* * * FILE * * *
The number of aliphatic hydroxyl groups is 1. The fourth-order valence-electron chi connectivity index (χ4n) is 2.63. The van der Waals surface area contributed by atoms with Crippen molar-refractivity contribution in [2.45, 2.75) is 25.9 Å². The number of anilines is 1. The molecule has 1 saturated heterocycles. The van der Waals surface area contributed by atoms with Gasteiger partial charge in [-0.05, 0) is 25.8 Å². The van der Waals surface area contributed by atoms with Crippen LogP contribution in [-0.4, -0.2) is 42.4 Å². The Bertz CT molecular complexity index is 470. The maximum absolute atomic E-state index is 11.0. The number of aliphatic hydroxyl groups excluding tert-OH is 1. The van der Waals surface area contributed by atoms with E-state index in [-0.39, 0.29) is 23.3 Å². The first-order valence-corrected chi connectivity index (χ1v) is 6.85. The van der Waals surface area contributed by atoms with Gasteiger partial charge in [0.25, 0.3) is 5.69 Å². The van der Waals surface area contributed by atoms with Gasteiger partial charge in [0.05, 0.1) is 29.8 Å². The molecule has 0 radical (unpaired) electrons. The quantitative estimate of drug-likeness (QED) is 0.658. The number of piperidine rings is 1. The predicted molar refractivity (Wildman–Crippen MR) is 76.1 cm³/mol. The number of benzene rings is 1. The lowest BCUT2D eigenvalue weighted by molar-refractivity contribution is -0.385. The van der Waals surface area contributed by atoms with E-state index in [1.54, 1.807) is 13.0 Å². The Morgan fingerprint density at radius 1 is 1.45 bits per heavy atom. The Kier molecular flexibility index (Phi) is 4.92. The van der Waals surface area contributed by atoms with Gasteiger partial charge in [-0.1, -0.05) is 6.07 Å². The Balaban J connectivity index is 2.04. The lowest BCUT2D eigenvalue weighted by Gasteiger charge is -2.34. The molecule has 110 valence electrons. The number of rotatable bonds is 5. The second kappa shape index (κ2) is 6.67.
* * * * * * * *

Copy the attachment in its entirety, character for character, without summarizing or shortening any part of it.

The number of aliphatic hydroxyl groups is 1. The fourth-order valence-electron chi connectivity index (χ4n) is 2.63. The van der Waals surface area contributed by atoms with Crippen molar-refractivity contribution in [2.45, 2.75) is 25.9 Å². The number of anilines is 1. The molecule has 1 saturated heterocycles. The van der Waals surface area contributed by atoms with Gasteiger partial charge in [-0.05, 0) is 25.8 Å². The van der Waals surface area contributed by atoms with Crippen LogP contribution in [-0.4, -0.2) is 42.4 Å². The Bertz CT molecular complexity index is 470. The maximum absolute atomic E-state index is 11.0. The number of aliphatic hydroxyl groups excluding tert-OH is 1. The van der Waals surface area contributed by atoms with E-state index in [-0.39, 0.29) is 23.3 Å². The first-order valence-corrected chi connectivity index (χ1v) is 6.85. The van der Waals surface area contributed by atoms with Gasteiger partial charge in [0.25, 0.3) is 5.69 Å². The van der Waals surface area contributed by atoms with Gasteiger partial charge in [0.05, 0.1) is 29.8 Å². The molecule has 0 radical (unpaired) electrons. The quantitative estimate of drug-likeness (QED) is 0.658. The number of piperidine rings is 1. The predicted molar refractivity (Wildman–Crippen MR) is 76.1 cm³/mol. The number of benzene rings is 1. The lowest BCUT2D eigenvalue weighted by molar-refractivity contribution is -0.385. The van der Waals surface area contributed by atoms with E-state index in [1.54, 1.807) is 13.0 Å². The Morgan fingerprint density at radius 1 is 1.45 bits per heavy atom. The Kier molecular flexibility index (Phi) is 4.92. The van der Waals surface area contributed by atoms with Gasteiger partial charge in [-0.1, -0.05) is 6.07 Å². The Balaban J connectivity index is 2.04. The lowest BCUT2D eigenvalue weighted by Gasteiger charge is -2.34. The molecule has 110 valence electrons. The number of rotatable bonds is 5. The second kappa shape index (κ2) is 6.67.